Cryptocurrencies need to woo institutional investors

There needs to be a lot more involvement and buy-ins from institutions to drive further acceptance of the digital assets


INSTITUTIONAL investors’ participation in cryptocurrencies would help widen the acceptance of digital coins as an asset class in the country, Luno Malaysia Sdn Bhd said.

Its country manager Aaron Tang said the exchange is open to discussing with any institutions with interest in cryptocurrency as most investors are currently involved in their personal capacity even if they work for major mutual funds.

“We would love to see more and more institutions considering investing in cryptocurrency. We expect that to happen, but not yet.

“There needs to be a lot more involvement and buy-ins from institutions. If we want to drive further acceptance, it is definitely through partnerships with other financial technology companies, or even the big banks and some other investment platforms,” Tang said in a virtual media briefing yesterday.

Tang said bitcoin, which surfaced just over 12 years ago, still has much growth potential and is not too late for investors to reconsider their positions on it.

He said bitcoin’s real value can be seen in global adoption over time and in emerging use cases whether as a payment method, a store of value or a hedge against inflation.

He added that bitcoin could further grow as an investment instrument for diversification as some financial advisors in Malaysia are considering bitcoin as an asset class for their portfolio diversification.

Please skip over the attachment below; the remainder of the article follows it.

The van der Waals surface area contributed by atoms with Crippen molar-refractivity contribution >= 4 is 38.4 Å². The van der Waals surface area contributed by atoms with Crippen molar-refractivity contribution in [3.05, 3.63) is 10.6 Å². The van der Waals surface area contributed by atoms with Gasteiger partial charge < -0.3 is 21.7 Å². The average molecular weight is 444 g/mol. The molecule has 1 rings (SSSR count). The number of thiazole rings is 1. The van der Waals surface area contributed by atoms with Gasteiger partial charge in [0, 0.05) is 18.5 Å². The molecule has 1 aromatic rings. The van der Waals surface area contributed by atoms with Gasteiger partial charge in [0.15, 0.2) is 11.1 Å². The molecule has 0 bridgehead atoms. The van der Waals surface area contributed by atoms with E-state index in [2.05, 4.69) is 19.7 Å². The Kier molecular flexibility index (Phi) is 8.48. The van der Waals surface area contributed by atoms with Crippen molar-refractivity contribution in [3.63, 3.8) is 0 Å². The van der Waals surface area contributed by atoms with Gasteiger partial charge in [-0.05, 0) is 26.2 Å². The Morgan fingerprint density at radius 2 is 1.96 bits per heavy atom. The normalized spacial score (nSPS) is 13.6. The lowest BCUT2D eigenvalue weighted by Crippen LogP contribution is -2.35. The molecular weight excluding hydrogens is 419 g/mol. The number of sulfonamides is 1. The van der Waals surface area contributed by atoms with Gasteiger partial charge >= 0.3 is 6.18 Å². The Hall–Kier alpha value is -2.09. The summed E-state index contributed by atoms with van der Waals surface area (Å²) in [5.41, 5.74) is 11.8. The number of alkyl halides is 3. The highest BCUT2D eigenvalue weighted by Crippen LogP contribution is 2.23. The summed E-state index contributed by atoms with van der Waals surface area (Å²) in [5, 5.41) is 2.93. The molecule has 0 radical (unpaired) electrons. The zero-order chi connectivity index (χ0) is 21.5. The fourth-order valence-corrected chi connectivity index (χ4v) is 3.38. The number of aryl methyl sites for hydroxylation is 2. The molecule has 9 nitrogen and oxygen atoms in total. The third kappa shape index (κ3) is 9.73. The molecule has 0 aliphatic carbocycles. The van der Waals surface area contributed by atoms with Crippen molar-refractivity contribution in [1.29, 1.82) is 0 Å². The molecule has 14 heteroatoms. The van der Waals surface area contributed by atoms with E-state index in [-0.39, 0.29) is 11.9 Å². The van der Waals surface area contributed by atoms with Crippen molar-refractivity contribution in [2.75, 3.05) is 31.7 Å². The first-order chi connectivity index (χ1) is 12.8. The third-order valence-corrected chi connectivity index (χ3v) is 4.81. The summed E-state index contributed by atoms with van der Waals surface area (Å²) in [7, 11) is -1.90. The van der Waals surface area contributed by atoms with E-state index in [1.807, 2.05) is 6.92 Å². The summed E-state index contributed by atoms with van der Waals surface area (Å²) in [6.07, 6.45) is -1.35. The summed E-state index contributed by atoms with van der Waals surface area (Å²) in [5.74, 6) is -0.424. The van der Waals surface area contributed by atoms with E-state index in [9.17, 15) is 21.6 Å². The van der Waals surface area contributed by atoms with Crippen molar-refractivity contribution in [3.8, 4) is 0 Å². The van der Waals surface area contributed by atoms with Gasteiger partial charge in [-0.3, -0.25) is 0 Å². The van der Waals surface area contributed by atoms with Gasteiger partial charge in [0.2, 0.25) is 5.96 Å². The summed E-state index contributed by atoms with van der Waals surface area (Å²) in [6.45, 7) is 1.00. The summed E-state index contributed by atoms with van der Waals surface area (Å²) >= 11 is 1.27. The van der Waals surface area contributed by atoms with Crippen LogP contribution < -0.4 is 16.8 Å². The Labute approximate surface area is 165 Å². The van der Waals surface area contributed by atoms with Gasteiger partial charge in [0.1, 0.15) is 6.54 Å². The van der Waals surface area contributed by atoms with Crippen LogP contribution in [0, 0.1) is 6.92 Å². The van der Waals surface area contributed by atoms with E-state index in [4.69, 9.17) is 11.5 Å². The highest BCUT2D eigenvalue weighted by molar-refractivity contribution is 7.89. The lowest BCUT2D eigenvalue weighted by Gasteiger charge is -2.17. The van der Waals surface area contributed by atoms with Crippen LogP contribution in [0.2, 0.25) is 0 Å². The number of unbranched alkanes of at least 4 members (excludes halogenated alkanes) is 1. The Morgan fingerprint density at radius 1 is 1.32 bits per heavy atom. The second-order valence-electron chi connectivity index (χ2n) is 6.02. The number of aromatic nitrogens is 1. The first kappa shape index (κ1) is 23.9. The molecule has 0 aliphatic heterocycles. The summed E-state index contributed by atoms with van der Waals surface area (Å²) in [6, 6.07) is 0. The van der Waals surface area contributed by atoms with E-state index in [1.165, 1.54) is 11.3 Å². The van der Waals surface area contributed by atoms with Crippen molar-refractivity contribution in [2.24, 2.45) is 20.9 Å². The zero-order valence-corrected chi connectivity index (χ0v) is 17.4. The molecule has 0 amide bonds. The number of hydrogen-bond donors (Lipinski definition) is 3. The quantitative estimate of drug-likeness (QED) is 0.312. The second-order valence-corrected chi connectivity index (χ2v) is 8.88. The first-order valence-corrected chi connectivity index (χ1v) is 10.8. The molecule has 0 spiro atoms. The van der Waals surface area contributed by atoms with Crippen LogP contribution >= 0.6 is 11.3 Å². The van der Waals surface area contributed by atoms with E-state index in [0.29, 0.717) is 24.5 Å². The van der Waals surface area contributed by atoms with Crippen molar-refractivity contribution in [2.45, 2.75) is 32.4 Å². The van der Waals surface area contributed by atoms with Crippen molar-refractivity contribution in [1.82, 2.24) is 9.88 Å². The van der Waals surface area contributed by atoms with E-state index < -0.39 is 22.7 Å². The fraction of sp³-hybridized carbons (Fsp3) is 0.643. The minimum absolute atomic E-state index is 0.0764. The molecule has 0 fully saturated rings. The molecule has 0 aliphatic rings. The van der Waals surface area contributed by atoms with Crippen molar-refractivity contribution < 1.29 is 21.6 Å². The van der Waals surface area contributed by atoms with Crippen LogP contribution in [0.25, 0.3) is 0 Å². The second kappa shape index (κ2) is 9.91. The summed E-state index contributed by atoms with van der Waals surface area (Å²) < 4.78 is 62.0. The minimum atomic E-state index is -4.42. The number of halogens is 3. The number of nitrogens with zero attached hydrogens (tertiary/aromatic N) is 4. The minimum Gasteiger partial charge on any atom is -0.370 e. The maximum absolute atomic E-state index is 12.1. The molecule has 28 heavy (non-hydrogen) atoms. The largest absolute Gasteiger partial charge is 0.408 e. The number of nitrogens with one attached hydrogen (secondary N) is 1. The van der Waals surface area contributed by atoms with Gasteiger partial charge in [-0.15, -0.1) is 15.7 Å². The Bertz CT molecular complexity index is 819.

“There are financial advisors that have issued guidelines for investors who want to diversify.”

Bitcoin prices remain volatile and are seen as a highly speculative investment, causing some institutional investors to shy away from digital assets.

Tang said Luno Malaysia, the first digital asset exchange approved by the Securities Commission Malaysia, has over 300,000 customers to date and its digital assets under custody stood at more than RM1 billion earlier this year.

In the briefing, Tang rebutted bitcoin critics over its carbon footprint, saying the mining of the digital currency consumes a tiny portion of the energy used by the financial sector, standing at around 0.55% of the total global energy production.

“Currently, 39% of bitcoin mining is performed with renewable energy (RE) and 76% of miners use renewables as part of their energy mix, more than in other industries. This is because RE is currently cheaper than non-RE.”

He added that bitcoin miners opt for the cheapest power and they move to regions where power is cheap and clean.

He argued that bitcoin could potentially replace and combine many existing financial systems and help reduce global carbon emissions as a result.

On criminal activities often linked to bitcoin, he said the conjecture surfaced mainly due to beliefs that bitcoin transactions are anonymous.

The assumption is “far from the truth” as bitcoin transactions are transparent for anyone to view where movements of transitions are traceable.

“Bitcoin is actually a pseudonym and all transactions recorded on the blockchain are immutable. Each user’s transaction history is available for anyone to view and trace, making bitcoin a particularly bad tool for illicit activities.”